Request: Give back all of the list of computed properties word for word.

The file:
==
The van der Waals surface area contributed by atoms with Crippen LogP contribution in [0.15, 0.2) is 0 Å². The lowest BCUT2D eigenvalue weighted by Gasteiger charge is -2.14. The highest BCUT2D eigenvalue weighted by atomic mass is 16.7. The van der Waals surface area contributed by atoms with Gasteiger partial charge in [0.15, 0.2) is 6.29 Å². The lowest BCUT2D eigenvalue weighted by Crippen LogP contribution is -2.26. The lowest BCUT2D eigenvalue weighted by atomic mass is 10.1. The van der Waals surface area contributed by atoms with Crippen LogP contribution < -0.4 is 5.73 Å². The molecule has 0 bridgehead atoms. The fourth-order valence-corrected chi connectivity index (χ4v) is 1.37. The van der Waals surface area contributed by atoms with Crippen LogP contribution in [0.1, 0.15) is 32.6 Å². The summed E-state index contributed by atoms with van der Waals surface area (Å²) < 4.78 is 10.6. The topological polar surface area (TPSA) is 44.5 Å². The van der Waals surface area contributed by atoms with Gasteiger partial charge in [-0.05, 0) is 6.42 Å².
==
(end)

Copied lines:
The van der Waals surface area contributed by atoms with Crippen LogP contribution in [0.15, 0.2) is 0 Å². The lowest BCUT2D eigenvalue weighted by Gasteiger charge is -2.14. The highest BCUT2D eigenvalue weighted by atomic mass is 16.7. The van der Waals surface area contributed by atoms with Gasteiger partial charge in [0.15, 0.2) is 6.29 Å². The lowest BCUT2D eigenvalue weighted by Crippen LogP contribution is -2.26. The lowest BCUT2D eigenvalue weighted by atomic mass is 10.1. The van der Waals surface area contributed by atoms with Crippen LogP contribution < -0.4 is 5.73 Å². The molecule has 0 bridgehead atoms. The fourth-order valence-corrected chi connectivity index (χ4v) is 1.37. The van der Waals surface area contributed by atoms with Crippen LogP contribution in [0.1, 0.15) is 32.6 Å². The summed E-state index contributed by atoms with van der Waals surface area (Å²) < 4.78 is 10.6. The topological polar surface area (TPSA) is 44.5 Å². The van der Waals surface area contributed by atoms with Gasteiger partial charge in [-0.05, 0) is 6.42 Å².